Aurelius rushes to the temple of Venus where he finds Dorigen and tells her of this miracle. He implores her to keep her word and love him best or he will die. Terribly upset, Dorigen goes home full of sorrow feeling that she must now choose between death and dishonor. To her, death is preferable. She contemplates suicide.
A few days later, Arveragus returns from a short trip and finds his wife in terrible sadness. When she confides to him the problem he says, in his great generousity to her and to Aurelius, that she must keep her promise.
As Dorigen is on her way to a garden to keep her promise to Aurelius, she encounters the young knight in the busiest part of the town. She reveals her destination and tells Aurelius that Arveragus has ordered her to keep her promise. Amazed at the husband's generousity and deeply compassionate at Dorigen's obvious reluctance, Aurelius decides he would rather have his passion remain unsatisfied than have Dorigen suffer from his insistence. He releases her from her promise, citing Arveragus for his unbelievable generosity.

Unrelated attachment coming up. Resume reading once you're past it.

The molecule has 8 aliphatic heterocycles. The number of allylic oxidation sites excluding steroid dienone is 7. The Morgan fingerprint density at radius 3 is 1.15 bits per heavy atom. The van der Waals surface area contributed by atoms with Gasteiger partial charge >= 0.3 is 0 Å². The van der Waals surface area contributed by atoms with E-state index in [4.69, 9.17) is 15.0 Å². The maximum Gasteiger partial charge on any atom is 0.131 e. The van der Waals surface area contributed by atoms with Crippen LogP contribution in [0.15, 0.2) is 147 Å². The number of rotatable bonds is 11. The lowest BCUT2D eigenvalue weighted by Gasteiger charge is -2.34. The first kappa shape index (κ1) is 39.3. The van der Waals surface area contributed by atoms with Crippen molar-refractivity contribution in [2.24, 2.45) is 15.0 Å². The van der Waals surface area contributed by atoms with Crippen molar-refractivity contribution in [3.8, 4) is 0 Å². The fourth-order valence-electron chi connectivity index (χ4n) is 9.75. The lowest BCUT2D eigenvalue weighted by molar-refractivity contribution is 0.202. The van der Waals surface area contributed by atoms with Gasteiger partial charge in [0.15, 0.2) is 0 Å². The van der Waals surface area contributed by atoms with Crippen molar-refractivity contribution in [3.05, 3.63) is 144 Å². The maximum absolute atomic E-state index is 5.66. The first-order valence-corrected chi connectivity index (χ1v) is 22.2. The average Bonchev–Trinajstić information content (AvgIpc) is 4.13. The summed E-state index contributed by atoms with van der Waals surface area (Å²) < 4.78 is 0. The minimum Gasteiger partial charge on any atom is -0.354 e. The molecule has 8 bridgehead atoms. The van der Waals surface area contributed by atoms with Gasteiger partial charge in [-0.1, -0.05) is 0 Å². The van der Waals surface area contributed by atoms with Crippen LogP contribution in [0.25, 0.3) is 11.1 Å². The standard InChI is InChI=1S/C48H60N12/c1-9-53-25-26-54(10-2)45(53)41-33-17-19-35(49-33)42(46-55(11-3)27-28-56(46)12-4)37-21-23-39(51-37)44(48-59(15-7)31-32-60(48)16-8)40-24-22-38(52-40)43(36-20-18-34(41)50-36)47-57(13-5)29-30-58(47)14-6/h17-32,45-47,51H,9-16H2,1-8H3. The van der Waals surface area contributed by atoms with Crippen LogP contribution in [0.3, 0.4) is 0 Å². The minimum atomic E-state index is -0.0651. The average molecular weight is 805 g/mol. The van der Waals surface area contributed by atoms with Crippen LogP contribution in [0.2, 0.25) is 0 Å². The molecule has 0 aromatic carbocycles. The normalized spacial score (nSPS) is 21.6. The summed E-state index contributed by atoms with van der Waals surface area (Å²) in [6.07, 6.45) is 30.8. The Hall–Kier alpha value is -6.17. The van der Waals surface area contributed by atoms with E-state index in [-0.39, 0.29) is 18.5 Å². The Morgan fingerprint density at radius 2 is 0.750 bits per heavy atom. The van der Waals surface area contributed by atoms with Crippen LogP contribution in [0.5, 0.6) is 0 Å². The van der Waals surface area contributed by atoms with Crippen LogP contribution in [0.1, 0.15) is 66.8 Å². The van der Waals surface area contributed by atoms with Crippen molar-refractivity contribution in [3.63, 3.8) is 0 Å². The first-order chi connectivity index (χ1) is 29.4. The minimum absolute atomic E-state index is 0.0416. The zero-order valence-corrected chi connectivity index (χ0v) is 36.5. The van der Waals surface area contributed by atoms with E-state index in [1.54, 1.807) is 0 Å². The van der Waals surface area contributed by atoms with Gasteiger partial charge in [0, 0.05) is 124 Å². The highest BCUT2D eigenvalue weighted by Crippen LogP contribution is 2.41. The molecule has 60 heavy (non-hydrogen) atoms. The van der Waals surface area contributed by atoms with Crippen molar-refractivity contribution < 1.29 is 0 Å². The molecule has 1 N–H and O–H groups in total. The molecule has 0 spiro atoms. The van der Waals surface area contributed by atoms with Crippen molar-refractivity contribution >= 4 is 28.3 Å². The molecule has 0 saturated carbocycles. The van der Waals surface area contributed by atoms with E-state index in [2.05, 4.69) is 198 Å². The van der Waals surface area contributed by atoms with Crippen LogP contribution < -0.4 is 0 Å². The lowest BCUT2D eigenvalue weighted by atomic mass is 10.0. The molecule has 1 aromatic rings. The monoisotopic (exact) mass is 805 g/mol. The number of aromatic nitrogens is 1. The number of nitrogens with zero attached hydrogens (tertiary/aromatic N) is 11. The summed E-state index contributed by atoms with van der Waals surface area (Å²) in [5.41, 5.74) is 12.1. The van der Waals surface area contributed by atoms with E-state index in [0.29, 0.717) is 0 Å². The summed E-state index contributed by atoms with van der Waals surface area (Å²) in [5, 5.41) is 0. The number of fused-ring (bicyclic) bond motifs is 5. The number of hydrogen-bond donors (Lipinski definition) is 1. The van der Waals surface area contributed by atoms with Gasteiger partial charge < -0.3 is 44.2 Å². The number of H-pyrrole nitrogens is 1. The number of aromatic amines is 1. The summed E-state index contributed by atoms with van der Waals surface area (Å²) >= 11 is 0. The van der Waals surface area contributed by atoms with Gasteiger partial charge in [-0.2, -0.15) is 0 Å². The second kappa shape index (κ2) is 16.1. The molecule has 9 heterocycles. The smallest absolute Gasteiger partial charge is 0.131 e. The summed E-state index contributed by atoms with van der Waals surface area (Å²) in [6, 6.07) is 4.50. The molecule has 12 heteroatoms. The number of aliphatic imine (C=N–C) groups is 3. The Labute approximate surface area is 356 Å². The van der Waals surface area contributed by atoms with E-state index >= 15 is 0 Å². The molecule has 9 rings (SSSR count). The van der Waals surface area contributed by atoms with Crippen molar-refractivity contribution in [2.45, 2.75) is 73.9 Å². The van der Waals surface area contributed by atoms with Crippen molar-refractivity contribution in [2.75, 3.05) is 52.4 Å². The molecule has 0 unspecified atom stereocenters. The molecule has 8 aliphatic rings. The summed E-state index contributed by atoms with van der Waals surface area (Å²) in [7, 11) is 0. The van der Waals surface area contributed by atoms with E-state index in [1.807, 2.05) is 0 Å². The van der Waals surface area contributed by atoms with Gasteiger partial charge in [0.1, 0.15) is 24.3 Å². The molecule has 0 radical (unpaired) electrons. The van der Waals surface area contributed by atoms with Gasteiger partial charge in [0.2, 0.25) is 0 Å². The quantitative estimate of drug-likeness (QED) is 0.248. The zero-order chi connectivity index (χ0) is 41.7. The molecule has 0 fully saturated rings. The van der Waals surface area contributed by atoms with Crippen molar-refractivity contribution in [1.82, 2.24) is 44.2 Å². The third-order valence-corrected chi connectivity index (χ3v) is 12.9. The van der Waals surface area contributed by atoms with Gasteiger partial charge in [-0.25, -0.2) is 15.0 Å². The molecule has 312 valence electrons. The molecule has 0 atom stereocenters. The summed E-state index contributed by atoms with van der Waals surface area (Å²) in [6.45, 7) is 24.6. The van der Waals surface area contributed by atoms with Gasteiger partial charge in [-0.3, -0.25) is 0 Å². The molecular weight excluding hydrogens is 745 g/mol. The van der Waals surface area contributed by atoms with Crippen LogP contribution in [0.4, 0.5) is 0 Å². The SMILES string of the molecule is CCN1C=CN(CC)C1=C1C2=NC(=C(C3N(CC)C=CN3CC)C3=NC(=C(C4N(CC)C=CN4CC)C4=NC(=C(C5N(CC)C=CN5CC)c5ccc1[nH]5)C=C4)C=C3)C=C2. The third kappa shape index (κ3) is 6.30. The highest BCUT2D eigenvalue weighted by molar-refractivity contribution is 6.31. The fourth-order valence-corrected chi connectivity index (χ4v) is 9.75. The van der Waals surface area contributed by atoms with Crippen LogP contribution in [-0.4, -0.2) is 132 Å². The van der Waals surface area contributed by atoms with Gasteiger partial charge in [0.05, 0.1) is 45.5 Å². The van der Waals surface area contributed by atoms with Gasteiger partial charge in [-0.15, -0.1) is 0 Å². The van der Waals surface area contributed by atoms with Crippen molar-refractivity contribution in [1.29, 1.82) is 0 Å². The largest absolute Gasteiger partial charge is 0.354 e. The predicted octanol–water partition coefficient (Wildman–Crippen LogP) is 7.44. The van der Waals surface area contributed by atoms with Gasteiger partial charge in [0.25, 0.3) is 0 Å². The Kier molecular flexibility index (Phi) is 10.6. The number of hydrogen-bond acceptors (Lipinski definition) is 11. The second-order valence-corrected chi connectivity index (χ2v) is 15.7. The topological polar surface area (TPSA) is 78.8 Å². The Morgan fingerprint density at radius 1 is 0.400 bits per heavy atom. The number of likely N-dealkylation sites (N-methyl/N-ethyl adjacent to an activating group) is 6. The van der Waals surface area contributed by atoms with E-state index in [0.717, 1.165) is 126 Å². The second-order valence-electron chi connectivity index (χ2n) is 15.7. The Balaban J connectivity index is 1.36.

Aurelius returns to his home where he tells the magician that he can only pay him half of the gold that he had pledged now, but that he will pay the other half no matter if he has to sell everything he has to do so. When the magician inquires as to the outcome of the affair with Dorigen, Aurelius tells him everything. The magician responds that he can do no less than Arveragus and Aurelius have done. He forgives Aurelius all of the debt and rides away.
The Franklin ends his story by asking the listeners to judge which of the three men was the most generous.
Discussion and Analysis